WI Court of Appeals – District IV
Case Name: State of Wisconsin v. Victoria L. Conley
Case No.: 2019AP902-CR
Officials: BLANCHARD, J.
Focus: Plea Colloquy
Victoria Conley entered a plea of no contest to a single count of disorderly conduct as a criminal offense. She now appeals the judgment of conviction and an order denying her motion for postconviction relief. In the postconviction motion, Conley challenged her plea under WIS. STAT. § 971.08 and State v. Bangert, 131 Wis. 2d 246, 389 N.W.2d 12 (1986). Specifically, Conley relied on § 971.08(1)(a), which provides in pertinent part that the plea-taking court must “determine that the plea is made voluntarily with understanding of the nature of the charge.” She argued that she did not understand the nature of the crime at the time of the plea, resulting in a manifest injustice.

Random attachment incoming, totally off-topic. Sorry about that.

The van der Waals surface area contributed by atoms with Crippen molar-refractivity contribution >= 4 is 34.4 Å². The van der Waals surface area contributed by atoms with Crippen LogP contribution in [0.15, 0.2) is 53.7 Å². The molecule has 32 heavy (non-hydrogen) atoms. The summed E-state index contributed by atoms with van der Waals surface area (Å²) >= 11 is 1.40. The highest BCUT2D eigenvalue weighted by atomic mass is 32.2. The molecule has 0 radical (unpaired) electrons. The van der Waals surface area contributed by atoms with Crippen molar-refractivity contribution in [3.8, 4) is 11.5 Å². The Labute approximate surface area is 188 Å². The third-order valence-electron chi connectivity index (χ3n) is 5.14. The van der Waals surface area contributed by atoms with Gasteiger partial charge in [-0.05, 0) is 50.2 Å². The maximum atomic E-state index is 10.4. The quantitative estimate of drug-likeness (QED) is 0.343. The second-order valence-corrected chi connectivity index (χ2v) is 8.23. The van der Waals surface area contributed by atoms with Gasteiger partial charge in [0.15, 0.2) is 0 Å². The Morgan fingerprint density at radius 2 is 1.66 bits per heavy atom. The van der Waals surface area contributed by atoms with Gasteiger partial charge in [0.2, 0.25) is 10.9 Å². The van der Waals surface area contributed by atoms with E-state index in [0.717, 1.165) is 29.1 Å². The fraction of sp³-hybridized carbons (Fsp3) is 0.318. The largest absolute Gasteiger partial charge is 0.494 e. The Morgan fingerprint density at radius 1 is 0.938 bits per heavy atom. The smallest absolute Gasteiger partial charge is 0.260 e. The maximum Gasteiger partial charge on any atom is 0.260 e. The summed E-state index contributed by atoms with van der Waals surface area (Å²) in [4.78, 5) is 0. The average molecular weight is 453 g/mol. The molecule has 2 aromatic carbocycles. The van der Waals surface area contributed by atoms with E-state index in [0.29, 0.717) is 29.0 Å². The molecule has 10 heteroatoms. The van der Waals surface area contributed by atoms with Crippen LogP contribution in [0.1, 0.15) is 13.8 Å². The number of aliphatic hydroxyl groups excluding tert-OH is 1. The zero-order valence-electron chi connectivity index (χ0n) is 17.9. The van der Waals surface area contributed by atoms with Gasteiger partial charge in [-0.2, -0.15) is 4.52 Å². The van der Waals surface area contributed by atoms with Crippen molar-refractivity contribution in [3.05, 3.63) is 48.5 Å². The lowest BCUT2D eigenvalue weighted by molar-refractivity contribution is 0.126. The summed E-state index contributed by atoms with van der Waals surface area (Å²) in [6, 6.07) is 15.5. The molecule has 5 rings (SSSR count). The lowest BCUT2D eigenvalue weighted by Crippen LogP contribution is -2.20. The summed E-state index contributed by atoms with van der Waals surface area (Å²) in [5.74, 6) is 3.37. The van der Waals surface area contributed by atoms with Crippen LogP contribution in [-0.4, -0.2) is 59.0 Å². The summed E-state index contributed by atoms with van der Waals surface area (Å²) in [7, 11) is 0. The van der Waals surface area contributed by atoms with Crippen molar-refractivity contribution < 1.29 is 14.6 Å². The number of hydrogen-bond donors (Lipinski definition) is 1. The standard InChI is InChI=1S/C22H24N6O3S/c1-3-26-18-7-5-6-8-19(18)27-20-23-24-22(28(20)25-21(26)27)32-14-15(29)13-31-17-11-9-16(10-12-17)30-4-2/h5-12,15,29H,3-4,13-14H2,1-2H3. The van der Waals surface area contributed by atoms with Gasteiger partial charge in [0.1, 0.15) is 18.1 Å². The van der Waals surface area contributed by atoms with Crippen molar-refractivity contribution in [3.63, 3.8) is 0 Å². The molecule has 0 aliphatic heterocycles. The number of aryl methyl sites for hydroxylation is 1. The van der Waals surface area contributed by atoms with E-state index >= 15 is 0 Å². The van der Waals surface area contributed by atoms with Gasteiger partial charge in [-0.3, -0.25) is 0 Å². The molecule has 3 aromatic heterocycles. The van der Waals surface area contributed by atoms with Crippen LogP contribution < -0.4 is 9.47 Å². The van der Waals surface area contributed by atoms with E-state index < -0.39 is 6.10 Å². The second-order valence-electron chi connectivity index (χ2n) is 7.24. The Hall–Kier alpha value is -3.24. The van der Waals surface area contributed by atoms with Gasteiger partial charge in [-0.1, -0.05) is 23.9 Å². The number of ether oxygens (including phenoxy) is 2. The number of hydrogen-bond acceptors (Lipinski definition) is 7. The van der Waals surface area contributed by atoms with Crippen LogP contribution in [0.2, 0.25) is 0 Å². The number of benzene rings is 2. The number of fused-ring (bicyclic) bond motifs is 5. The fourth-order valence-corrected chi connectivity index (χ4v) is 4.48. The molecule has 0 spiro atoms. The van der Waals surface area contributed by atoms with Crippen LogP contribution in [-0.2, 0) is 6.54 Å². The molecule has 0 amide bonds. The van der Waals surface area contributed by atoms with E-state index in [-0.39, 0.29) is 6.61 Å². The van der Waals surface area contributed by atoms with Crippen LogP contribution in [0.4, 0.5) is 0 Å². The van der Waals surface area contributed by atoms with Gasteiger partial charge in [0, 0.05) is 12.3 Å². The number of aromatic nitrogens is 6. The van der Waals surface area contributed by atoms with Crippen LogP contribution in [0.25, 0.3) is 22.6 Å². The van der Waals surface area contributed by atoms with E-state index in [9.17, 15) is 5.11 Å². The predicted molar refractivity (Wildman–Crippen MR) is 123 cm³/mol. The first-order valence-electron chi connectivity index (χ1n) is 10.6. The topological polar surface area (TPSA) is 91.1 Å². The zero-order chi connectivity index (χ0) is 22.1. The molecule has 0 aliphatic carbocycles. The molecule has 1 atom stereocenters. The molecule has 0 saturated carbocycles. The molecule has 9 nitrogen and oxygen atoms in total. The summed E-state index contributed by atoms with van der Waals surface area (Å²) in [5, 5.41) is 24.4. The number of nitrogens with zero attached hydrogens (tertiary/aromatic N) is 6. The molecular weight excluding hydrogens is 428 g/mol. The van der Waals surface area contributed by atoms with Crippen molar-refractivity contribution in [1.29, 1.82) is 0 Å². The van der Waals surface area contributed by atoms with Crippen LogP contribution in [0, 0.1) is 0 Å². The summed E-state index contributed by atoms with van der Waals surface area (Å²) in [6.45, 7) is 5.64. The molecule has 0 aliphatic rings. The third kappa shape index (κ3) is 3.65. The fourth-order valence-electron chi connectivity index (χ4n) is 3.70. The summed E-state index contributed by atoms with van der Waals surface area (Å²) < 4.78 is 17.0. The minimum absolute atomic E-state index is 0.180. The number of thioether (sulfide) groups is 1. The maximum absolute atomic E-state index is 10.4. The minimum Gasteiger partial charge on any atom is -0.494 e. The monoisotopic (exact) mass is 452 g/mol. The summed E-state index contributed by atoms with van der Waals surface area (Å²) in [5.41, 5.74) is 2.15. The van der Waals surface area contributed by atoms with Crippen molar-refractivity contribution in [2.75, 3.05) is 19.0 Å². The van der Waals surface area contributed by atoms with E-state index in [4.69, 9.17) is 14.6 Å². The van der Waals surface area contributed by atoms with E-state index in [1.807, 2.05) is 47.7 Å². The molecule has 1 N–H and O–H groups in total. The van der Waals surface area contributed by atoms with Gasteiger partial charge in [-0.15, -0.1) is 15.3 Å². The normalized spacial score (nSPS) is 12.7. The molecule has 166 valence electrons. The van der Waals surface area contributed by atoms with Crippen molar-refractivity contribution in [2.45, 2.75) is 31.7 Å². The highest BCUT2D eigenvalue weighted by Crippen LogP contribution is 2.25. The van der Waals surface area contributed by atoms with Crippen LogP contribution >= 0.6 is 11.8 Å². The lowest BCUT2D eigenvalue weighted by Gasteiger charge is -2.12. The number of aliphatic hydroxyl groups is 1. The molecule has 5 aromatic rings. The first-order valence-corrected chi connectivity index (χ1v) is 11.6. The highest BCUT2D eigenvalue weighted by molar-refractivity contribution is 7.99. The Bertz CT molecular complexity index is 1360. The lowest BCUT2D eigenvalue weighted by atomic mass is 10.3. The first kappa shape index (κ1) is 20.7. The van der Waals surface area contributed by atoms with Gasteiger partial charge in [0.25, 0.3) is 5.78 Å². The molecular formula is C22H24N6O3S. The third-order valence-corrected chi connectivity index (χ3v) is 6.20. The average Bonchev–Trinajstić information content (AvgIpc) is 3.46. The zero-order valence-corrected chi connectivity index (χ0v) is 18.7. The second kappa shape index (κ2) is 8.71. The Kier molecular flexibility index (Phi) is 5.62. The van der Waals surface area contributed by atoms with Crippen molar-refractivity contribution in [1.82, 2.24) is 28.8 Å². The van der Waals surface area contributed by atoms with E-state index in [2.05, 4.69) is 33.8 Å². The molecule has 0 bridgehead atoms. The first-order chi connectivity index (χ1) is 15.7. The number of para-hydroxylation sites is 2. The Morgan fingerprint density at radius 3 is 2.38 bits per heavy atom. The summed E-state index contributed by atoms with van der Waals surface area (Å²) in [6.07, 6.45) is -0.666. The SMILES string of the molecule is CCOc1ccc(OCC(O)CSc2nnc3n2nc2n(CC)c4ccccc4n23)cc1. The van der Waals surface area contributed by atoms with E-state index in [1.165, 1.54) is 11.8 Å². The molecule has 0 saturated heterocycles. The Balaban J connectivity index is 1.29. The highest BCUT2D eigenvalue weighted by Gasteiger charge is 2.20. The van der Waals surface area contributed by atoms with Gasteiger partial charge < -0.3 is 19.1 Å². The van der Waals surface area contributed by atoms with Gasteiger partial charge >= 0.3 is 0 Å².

After holding an evidentiary hearing on the motion, the circuit court rejected Conley’s argument, finding that Conley understood the nature of the crime. I assume without deciding that Conley is correct that the plea colloquy taken by the circuit court was defective because the court failed to establish Conley’s understanding of the nature of the crime. However, I conclude that the State showed by clear and convincing evidence that Conley entered her plea knowingly, voluntarily, and intelligently and that the circuit court did not clearly err in later finding, based on the entire record, that at the time of her plea Conley understood the nature of the crime. I also reject a difficult-to-follow argument by Conley focusing on the concept of duplicity. Accordingly, I affirm.